I went off on this year long quest to develop software that would let us capture 24 hours worth of queries and replay them on hardware, tweaking one thing at a time, and I got it. I did all the stuff so that instead of 20% slower, it was 1.5 times faster. I was so proud of myself.

Then I quit and I checked in on them a few months later, I'm like "How's it going?" And they're like, "We just replaced them all with SSDs." I just went, "Holy crap. OK. I feel great about the last year of my life." Question, are your software engineers on call?

Cliff: Yes.

Phips: Yeah.

Charity: How do you feel about this?

Cliff: One of the nice side effects of bottling up half of Asana's product engineering to work on performance are rewriting for a year, or a year and a half.

Charity: You got your feet wet.

Cliff: Yeah. Now that we have a lot of engineers, we have an engineer on every team who cares about performance and knows how to measure performance and knows how to think about it, and can help teach the people around them.

Charity: Can you describe your on call rotation?

Cliff: Sure. We went from three on-call rotations down to two. We have one for stability and uptime, so they're the ones who are receiving the alarms from databases, AWS instances and that sort of thing. We had one that was just focused on release on call, so that was how we do build and deploy, making sure that each deploy is going smoothly and that sort of thing. Helping the web on call, which is the last one, understand the state of what's on production doing cherry picks, rollbacks, that sort of stuff.

Web on-call is often less timely, but they're responsible for generally triaging performance bugs as well as any other kind of bug. Something that happened at Asana is that people internalized that performance was the product and that performance is a feature on top of everything else, so performance bugs get triaged in the same queue as other stuff. We're less successful than we could be on having everyone believe that, especially as the dark times when the performance was the number one terrible thing about Asana, which gets further away in the rearview mirror.

Phips: I also think the thing that we've learned this observability thing in numerous cases, we improved our builds that way, but one area I don't think we've done as good as we can yet is errors on the front end. We have our own in-house tool for it, and it's good, but it could get even better if we can do that level of observability and query for understanding why specific things happen.

As we were saying earlier, it's a single-page app, everyone merges into one app and for better or worse it's a tragedy of the comments. Complicated things happen and I wish we had more tracing and more ability to see all the logs that customers were doing. Not from a creepy perspective, but just so we can give them the best software experience possible, in perspective.

Charity: Do you do distributed tracing?

Phips: What do you mean by that?

Charity: Have you set up Jaeger or open tracing, or anything like that?

Phips: I think we have some on the backend. I'm not super familiar with that, I haven't touched it in a while.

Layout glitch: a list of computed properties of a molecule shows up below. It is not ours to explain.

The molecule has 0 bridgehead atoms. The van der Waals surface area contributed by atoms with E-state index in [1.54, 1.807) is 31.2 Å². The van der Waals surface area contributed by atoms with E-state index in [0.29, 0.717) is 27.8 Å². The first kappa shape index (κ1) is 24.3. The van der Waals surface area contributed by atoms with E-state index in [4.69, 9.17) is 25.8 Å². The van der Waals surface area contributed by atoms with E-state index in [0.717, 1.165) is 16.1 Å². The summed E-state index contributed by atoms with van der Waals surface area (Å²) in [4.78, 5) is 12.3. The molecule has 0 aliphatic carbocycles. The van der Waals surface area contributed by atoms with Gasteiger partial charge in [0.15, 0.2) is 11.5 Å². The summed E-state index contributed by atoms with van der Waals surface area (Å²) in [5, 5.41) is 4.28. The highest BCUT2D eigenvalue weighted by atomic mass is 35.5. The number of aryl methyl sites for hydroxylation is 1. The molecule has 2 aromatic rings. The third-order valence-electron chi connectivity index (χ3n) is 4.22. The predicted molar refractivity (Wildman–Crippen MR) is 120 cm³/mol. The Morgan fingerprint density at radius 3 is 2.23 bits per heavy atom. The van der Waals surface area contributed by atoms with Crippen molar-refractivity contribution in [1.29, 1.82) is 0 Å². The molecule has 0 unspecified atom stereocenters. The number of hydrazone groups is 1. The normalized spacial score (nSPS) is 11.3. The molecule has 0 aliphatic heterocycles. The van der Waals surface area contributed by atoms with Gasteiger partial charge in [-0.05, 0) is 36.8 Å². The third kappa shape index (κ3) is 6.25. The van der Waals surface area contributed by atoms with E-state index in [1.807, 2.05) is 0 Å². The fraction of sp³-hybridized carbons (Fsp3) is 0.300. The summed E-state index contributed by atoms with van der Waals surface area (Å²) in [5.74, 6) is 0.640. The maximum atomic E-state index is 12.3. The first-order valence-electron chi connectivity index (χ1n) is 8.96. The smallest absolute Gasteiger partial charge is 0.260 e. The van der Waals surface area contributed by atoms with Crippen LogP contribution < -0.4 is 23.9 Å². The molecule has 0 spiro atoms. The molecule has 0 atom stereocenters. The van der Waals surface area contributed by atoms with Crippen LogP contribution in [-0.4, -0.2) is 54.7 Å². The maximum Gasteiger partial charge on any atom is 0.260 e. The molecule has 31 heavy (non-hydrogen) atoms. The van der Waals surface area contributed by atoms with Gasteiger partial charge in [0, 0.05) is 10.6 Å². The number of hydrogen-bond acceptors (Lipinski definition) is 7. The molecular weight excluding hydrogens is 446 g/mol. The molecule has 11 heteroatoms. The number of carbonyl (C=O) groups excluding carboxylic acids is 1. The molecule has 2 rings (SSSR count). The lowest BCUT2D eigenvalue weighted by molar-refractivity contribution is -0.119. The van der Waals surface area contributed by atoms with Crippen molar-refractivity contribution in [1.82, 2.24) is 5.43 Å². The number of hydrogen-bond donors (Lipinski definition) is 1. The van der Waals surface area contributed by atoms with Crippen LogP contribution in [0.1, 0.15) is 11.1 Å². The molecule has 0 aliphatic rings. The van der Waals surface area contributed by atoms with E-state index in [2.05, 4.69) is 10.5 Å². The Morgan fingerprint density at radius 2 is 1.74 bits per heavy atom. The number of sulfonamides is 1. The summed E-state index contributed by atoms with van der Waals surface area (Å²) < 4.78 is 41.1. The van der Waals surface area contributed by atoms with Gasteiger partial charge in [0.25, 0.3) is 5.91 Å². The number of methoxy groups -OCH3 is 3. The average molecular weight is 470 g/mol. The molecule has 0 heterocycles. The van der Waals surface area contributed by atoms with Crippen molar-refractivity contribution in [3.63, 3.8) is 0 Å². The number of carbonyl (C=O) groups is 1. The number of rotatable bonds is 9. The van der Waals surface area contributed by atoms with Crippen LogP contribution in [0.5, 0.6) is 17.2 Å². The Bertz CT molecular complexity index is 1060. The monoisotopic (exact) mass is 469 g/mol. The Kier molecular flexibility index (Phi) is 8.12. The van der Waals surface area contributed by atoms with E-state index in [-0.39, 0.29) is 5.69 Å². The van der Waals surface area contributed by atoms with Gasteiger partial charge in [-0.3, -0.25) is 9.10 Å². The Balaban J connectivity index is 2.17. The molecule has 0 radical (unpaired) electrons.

Charity: No worries, just curious.

Phips: It's not that distributed when you have a single threaded process on the client.

Charity: This is true, but it can still be very useful. It's a waterfall of overlay over your event, so you can see if this hop is 50% slower than usual, or something like that. Especially if you're lining up lots of database requests, it's really valuable.

Phips: We do have that for the Luna DB system itself. We can do a waterfall and see how long each individual function resolves, so Luna DB acts like a GraphQL server and a proxy for all of our backend services for the respect of the front end. There you can observe what the time is, but for the most part it's not been the issue so I don't think most people at the company know how to use it.

Charity: Another key thing that we're seeing when we talk to people, a refrain that we hear echoed is, "It's not fixing the code that's a problem or debugging the code. It's knowing where to look and what part of the code to debug."

It's triaging, slicing dicing in real time and knowing where the errors are coming from. Especially if you're a platform, any error or any latency increase that you emanate can theoretically infect everyone and make the latency rise for everything. Then it's a matter of tracing it back to the original requests. Were your software engineers on call originally? Or was this part of the process?

Cliff: Since the beginning people have been on call. Originally we just had, I joined as the 12th or 13th engineer, so I don't know about the beginning-beginning. But it was just a single on call rotation where everyone responds for every thing. We specialized over time.

Charity: Are there are many complaints about that, or is it accepted? How bad are your on call?

Cliff: It can be exhausting. The web on call is less demanding, because when things are wrong it's easy to roll back. We have a sophisticated activation system for what releases people are on, so it's often "Emergency!" to, "Just roll back." Then you have time to debug it.

Charity: Debug at leisure.

Cliff: It is more stressful for stability on call, or infrastructure on call. Because those fires when they happen, they need to happen. We have a few people now across the world in terms of engineering, so we have much more coverage for the nighttime hours.